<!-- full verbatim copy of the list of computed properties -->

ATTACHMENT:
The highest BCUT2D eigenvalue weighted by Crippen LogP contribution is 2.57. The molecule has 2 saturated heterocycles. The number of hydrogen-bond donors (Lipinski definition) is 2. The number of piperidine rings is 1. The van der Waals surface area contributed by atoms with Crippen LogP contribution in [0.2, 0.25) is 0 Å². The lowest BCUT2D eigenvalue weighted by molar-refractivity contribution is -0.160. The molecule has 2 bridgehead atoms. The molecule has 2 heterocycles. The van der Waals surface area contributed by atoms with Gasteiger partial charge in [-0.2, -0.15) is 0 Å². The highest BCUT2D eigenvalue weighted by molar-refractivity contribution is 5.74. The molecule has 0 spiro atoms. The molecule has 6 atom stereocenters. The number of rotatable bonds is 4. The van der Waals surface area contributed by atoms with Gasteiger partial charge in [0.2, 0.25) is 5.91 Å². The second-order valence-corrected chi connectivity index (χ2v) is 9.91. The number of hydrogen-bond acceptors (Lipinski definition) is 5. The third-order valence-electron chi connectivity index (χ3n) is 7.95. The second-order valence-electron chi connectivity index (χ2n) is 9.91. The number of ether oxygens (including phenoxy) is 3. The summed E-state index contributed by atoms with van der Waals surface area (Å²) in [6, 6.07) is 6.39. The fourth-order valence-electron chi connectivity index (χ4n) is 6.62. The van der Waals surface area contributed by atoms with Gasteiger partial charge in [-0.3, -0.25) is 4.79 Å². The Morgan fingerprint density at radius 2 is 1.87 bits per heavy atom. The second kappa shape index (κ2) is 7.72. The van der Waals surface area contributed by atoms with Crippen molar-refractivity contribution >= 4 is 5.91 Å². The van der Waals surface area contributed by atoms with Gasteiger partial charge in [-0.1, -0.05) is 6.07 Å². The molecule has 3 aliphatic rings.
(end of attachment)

The highest BCUT2D eigenvalue weighted by Crippen LogP contribution is 2.57. The molecule has 2 saturated heterocycles. The number of hydrogen-bond donors (Lipinski definition) is 2. The number of piperidine rings is 1. The van der Waals surface area contributed by atoms with Crippen LogP contribution in [0.2, 0.25) is 0 Å². The lowest BCUT2D eigenvalue weighted by molar-refractivity contribution is -0.160. The molecule has 2 bridgehead atoms. The molecule has 2 heterocycles. The van der Waals surface area contributed by atoms with Gasteiger partial charge in [-0.2, -0.15) is 0 Å². The highest BCUT2D eigenvalue weighted by molar-refractivity contribution is 5.74. The molecule has 0 spiro atoms. The molecule has 6 atom stereocenters. The number of rotatable bonds is 4. The van der Waals surface area contributed by atoms with Gasteiger partial charge in [0.2, 0.25) is 5.91 Å². The second-order valence-corrected chi connectivity index (χ2v) is 9.91. The number of hydrogen-bond acceptors (Lipinski definition) is 5. The third-order valence-electron chi connectivity index (χ3n) is 7.95. The second-order valence-electron chi connectivity index (χ2n) is 9.91. The number of ether oxygens (including phenoxy) is 3. The summed E-state index contributed by atoms with van der Waals surface area (Å²) in [6, 6.07) is 6.39. The fourth-order valence-electron chi connectivity index (χ4n) is 6.62. The van der Waals surface area contributed by atoms with Gasteiger partial charge in [-0.3, -0.25) is 4.79 Å². The Morgan fingerprint density at radius 2 is 1.87 bits per heavy atom. The second kappa shape index (κ2) is 7.72. The van der Waals surface area contributed by atoms with Crippen molar-refractivity contribution >= 4 is 5.91 Å². The van der Waals surface area contributed by atoms with Gasteiger partial charge in [-0.1, -0.05) is 6.07 Å². The molecule has 3 aliphatic rings.